The image of Grace in the veil is powerful, tapping into some of the show’s recurring themes about women’s repression. Dr. Jordan posits that hypnosis allows women to speak more freely and boldly. The veil, like the bonnets worn by Grace and by the women on her sister show The Handmaid’s Tale, is often thought of as a patriarchy-designed tool to oppress women, but this scene flips those assumptions, makes the veil a source of power for Grace (who could, let’s be real, very well be completely aware of what she’s saying and doing in the trance, twisting the committee and Dr. Jordan around her finger as she weaves her tale). There will always be a veil shrouding the truth, because as much as Dr. Jordan and the others wish to see into Grace, they can never really know her in the intrusive way they hope to.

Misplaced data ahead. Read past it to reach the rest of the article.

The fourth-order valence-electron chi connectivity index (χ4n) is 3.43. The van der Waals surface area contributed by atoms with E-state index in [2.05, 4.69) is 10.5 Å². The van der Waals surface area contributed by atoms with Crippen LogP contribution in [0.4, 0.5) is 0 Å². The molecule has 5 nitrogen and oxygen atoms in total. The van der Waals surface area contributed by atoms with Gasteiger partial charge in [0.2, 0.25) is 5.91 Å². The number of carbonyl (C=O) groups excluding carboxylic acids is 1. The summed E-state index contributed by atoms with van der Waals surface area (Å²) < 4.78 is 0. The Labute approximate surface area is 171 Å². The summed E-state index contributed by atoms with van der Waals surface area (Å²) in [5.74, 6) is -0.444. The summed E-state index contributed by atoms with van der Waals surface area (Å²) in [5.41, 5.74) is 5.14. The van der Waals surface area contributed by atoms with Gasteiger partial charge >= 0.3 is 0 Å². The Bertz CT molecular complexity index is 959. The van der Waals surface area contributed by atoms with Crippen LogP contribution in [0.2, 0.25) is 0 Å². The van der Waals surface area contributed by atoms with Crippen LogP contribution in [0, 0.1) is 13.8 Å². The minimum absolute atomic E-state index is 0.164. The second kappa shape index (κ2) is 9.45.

We expect Jeremiah/Jerome’s hypnosis procedure to unlock Grace’s elusive memories, but the ultimate result is much more layered than that. In its finale, Alias Grace puts forth a few different possible explanations for what really happened. Grace could have been possessed—whether in a supernatural sense by the spirit of Mary Whitney or in a more medical sense by a split personality disorder. The ways Alias Grace shows conflicting perspectives remains brilliantly executed. We watch as Grace willingly participates in Nancy’s murder, helping McDermott choke her with the kerchief. But we also see what is quite possibly how Grace does remember it all in her mind: She was out in the garden watching snails when McDermott dumped the body down the cellar, and then she was cowering in the back of the cellar, looking on in horror as McDermott finished her off, unable to move or speak. In those scenes, the sounds of violence—of Nancy’s body plummeting down the stairs and of her gasping for air—are distant and dulled. The sound editing on this show has been impeccable, contributing to the show’s strong sense of immersive storytelling.